Die, Sloopy, Die is a tribute to great Ohio bands of the past and present. The name is an anti-tribute to our official state rock song “Hang On, Sloopy” by the McCoys because, while it is awesome that we were the first state to declare an official state rock song (and, so far, we are one of only two states to do so, Oklahoma having declared the Flaming Lips’ “Do You Realize??” their official state song), we chose one of the lamest songs it was possible for us to choose.
Rocket from the Tombs
Music lineage can be a tangle, especially when it comes to punk. (The family tree of British punk band London SS would take an entire gymnasium wall to itself.) Most music lovers probably know that if you follow the trail backward from the 2006 team-up of Nine Inch Nails and Peter Murphy for “Final Solution”, you’ll light on Murphy’s 1986 version of the song for his album Should the World Fail to Fall Apart before ending up on Pere Ubu’s 1976 release. But there’s another step back, to a Cleveland band who existed for a year. If you trace back from the Dead Boys’ “Sonic Reducer”, you’ll stop on that same Cleveland band.
Having been only a year old at the time of their existence and having parents who continue to be a prime target for mainstream pop, I was unlikely to ever hear Rocket from the Tombs. In their short lifetime, beginning in 1974 and ending in 1975, RFTT never released an album, and they played only a handful of shows. Yet they ended up leaving an important mark on music.
The core line-up of Rocket from the Tombs included Dave Thomas, Peter Laughner, Craig Bell, Gene O’Connor and Johnny Madansky (with a “guest” appearance by a guy named Steve Bators at their last show). A powder keg with a short fuse, when RTFF imploded, Thomas and Laughner formed Pere Ubu, while O’Connor became Cheetah Chrome, Madansky became Johnny Blitz, and they joined Steve (now Stiv) Bators to become Frankenstein, which later became the Dead Boys.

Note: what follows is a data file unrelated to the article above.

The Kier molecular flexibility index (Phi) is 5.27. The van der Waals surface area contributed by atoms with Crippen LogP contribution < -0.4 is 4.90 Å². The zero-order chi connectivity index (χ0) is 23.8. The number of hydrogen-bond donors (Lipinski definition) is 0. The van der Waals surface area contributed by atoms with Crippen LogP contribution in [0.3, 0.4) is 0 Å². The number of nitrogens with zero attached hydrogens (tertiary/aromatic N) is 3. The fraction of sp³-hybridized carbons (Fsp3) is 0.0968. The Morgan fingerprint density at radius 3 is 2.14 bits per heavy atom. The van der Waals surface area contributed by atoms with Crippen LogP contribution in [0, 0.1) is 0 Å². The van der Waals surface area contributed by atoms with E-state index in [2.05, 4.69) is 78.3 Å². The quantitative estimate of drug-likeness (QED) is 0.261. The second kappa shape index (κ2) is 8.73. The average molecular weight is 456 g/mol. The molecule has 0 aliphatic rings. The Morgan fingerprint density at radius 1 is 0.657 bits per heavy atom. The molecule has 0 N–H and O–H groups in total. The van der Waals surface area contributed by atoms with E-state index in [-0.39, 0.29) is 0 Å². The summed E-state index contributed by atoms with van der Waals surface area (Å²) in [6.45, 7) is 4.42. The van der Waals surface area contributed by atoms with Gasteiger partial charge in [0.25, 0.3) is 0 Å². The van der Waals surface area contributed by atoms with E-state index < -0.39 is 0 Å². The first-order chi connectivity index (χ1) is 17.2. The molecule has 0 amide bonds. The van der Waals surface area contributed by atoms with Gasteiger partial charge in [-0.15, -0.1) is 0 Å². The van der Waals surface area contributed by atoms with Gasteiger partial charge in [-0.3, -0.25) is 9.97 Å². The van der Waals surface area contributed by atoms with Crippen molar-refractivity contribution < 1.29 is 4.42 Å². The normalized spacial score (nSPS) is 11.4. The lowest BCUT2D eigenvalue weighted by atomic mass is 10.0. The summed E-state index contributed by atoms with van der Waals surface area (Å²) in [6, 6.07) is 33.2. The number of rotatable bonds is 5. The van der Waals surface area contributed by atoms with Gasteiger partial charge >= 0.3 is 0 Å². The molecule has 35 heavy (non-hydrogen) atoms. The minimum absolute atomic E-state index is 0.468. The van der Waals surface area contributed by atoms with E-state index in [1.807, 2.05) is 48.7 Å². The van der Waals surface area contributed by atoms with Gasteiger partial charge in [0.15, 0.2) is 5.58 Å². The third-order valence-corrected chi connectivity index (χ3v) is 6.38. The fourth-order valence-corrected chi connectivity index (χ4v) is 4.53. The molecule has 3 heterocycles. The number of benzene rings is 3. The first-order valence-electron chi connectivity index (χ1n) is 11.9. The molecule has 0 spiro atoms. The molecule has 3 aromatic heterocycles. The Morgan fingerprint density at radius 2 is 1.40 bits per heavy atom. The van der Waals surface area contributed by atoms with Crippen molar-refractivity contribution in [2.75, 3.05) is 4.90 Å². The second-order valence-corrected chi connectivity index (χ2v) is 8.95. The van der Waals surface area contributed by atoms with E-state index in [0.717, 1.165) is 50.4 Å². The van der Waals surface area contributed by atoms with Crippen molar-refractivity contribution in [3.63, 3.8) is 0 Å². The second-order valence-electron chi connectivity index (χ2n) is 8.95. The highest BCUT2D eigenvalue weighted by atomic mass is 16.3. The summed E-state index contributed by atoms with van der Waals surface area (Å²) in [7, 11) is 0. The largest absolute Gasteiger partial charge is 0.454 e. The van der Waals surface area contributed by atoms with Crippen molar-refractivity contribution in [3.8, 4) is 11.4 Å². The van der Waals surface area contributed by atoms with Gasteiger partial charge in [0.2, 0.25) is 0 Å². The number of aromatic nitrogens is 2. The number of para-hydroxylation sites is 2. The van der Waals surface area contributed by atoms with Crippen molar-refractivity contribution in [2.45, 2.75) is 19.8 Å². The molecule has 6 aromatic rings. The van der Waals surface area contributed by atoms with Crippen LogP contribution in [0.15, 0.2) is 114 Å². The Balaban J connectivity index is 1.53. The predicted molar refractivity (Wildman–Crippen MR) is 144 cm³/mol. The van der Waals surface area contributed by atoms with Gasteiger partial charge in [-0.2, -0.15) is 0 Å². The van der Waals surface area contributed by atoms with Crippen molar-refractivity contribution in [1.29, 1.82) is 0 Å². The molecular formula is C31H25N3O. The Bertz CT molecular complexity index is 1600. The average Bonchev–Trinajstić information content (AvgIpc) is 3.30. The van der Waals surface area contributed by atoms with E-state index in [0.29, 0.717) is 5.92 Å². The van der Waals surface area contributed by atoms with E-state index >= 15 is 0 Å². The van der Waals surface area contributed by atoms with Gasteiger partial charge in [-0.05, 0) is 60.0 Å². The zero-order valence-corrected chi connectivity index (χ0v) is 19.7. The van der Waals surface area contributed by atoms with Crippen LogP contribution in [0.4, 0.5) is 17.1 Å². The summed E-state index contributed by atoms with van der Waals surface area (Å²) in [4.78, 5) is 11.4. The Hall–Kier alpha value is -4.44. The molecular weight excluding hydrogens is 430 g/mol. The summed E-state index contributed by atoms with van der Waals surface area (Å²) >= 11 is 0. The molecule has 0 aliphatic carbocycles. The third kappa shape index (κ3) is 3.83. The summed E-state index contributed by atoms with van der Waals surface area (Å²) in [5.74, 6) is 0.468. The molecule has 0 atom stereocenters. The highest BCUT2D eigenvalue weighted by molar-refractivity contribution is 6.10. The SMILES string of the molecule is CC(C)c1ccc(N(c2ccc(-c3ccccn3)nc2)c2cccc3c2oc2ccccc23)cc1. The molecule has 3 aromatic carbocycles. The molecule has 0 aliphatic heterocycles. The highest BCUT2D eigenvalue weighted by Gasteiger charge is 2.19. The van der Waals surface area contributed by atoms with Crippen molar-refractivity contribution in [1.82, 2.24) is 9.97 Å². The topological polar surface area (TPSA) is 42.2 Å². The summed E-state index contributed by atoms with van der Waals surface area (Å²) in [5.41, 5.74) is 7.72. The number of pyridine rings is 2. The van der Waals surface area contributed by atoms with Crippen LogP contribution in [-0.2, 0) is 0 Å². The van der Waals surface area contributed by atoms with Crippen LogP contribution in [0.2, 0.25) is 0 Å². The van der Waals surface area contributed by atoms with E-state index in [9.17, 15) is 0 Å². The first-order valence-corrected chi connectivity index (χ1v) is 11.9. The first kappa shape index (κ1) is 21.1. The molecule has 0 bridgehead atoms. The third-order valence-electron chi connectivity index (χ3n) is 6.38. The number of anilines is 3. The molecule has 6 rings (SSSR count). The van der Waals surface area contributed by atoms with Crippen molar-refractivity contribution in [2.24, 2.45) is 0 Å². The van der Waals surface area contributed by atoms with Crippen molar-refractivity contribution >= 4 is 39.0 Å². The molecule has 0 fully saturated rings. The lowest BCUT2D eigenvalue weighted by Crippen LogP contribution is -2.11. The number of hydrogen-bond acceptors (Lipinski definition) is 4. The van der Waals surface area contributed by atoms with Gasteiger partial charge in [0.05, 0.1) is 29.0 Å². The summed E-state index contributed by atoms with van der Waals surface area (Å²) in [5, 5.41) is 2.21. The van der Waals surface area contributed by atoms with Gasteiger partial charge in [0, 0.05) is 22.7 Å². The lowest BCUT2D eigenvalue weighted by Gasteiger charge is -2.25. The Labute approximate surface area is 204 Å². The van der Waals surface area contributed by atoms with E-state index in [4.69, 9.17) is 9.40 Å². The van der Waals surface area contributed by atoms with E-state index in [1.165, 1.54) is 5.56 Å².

Rocket From The Tombs 30 Seconds Over Tokyo
Rocket from the Tombs might have only existed as a name in a footnote… but then came the internet, and the knowledge of a continued and widespread interest in this proto-band propelled the release of The Day the Earth Met the… Rocket from the Tombs, 19 tracks comprised from radio and concert recordings from the band’s short life. And what an amazing racket it is. My view is skewed and insular, but it’s difficult to believe this sort of music existed in Cleveland in the early ’70s. The jagged urgency of these songs is still stunning and compelling. In fact, listened to back-to-back, the original “Sonic Reducer” makes the Dead Boys’ version sound polished and mundane in comparison.
Rocket from the Tombs reformed in 2003, bringing Television’s Richard Lloyd along, to play the Disastodrome festival, which they followed up with their own tour and the band’s first recorded album, Rocket Redux. Since then, the band has been ebbing and flowing through each other’s orbits, writing new material, then straggling off again, but they did manage to release a single, “I Sell Soul/Romeo & Juliet”, this past spring (which was, according to Ubu Projex, recorded at the Red Roof Inn in Mentor, Room 146 – so, now you know where to stay if you find yourself in Mentor for some ungodly reason).
Wow, what a fascinating story. I had heard about Rocket from the Tombs but never knew any details. It's funny because I always thought that Pere Ubu's 30 Seconds sounded like a reference to something else, some other song. Indeed it is.
And I never knew about the NIN/Peter Murphy collaboration. I'm not sure how I feel about that. A bit queasy I think. But it could be something I ate.
You know I love the rabbit holes one ends up going down when researching music, and the trail that landed on RFTT was a particularly satisfying one.
Regarding the NIN/Murphy collaboration, Reznor's brings the song closer to the feeling of the original than Murphy's 1986 version even thought of doing. And I'm always (well, nearly always) pleased to see CLE/Ohio bands pay tribute to each other.
I have to respectfully disagree about “Hang on Sloopy.” Were it not for the Kingsmen’s version of “Louie, Louie,” the McCoys’ hit might well be the archetypal rock ‘n’ roll song.
I will be happy to agree to disagree with mutual respect on the subject of Sloopy.